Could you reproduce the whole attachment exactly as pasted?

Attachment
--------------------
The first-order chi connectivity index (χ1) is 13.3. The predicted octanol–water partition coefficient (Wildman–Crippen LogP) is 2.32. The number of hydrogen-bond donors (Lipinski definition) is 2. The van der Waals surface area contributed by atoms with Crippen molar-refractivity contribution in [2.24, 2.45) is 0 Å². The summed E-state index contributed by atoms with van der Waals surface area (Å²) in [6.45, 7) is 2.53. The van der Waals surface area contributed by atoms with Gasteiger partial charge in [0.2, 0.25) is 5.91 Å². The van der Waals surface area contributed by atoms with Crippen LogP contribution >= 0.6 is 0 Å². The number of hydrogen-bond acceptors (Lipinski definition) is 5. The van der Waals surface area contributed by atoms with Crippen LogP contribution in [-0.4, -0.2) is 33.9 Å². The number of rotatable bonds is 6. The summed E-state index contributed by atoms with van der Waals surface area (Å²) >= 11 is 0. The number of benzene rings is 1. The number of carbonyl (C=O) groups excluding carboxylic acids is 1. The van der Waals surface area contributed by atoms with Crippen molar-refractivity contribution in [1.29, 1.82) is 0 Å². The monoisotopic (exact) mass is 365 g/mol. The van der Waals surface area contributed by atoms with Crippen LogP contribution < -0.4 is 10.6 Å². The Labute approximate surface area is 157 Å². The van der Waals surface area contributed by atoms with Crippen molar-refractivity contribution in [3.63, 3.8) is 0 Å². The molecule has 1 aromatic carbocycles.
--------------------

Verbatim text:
The first-order chi connectivity index (χ1) is 13.3. The predicted octanol–water partition coefficient (Wildman–Crippen LogP) is 2.32. The number of hydrogen-bond donors (Lipinski definition) is 2. The van der Waals surface area contributed by atoms with Crippen molar-refractivity contribution in [2.24, 2.45) is 0 Å². The summed E-state index contributed by atoms with van der Waals surface area (Å²) in [6.45, 7) is 2.53. The van der Waals surface area contributed by atoms with Gasteiger partial charge in [0.2, 0.25) is 5.91 Å². The van der Waals surface area contributed by atoms with Crippen LogP contribution >= 0.6 is 0 Å². The number of hydrogen-bond acceptors (Lipinski definition) is 5. The van der Waals surface area contributed by atoms with Crippen LogP contribution in [-0.4, -0.2) is 33.9 Å². The number of rotatable bonds is 6. The summed E-state index contributed by atoms with van der Waals surface area (Å²) >= 11 is 0. The number of benzene rings is 1. The number of carbonyl (C=O) groups excluding carboxylic acids is 1. The van der Waals surface area contributed by atoms with Crippen molar-refractivity contribution in [1.29, 1.82) is 0 Å². The monoisotopic (exact) mass is 365 g/mol. The van der Waals surface area contributed by atoms with Crippen LogP contribution < -0.4 is 10.6 Å². The Labute approximate surface area is 157 Å². The van der Waals surface area contributed by atoms with Crippen molar-refractivity contribution in [3.63, 3.8) is 0 Å². The molecule has 1 aromatic carbocycles.